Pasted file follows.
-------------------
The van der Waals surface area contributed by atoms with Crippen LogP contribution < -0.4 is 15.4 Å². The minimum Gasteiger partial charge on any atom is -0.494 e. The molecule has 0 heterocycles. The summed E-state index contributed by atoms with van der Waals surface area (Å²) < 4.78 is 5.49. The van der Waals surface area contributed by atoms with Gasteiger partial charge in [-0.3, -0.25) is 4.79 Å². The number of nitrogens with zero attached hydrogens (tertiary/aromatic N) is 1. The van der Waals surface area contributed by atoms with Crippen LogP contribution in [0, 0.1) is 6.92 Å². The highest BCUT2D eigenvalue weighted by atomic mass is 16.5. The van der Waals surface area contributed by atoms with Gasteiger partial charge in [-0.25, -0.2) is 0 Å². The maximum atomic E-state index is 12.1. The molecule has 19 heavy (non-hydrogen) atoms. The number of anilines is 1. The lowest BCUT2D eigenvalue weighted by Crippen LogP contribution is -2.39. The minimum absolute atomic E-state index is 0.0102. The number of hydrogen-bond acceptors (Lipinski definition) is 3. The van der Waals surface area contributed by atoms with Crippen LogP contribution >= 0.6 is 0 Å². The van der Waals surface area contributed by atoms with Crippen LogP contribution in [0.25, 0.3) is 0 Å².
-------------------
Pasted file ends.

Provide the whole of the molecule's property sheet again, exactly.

The van der Waals surface area contributed by atoms with Crippen LogP contribution < -0.4 is 15.4 Å². The minimum Gasteiger partial charge on any atom is -0.494 e. The molecule has 0 heterocycles. The summed E-state index contributed by atoms with van der Waals surface area (Å²) < 4.78 is 5.49. The van der Waals surface area contributed by atoms with Gasteiger partial charge in [-0.3, -0.25) is 4.79 Å². The number of nitrogens with zero attached hydrogens (tertiary/aromatic N) is 1. The van der Waals surface area contributed by atoms with Crippen LogP contribution in [0, 0.1) is 6.92 Å². The highest BCUT2D eigenvalue weighted by atomic mass is 16.5. The van der Waals surface area contributed by atoms with Gasteiger partial charge in [-0.25, -0.2) is 0 Å². The maximum atomic E-state index is 12.1. The molecule has 19 heavy (non-hydrogen) atoms. The number of anilines is 1. The lowest BCUT2D eigenvalue weighted by Crippen LogP contribution is -2.39. The minimum absolute atomic E-state index is 0.0102. The number of hydrogen-bond acceptors (Lipinski definition) is 3. The van der Waals surface area contributed by atoms with Crippen LogP contribution >= 0.6 is 0 Å². The van der Waals surface area contributed by atoms with Crippen LogP contribution in [0.25, 0.3) is 0 Å².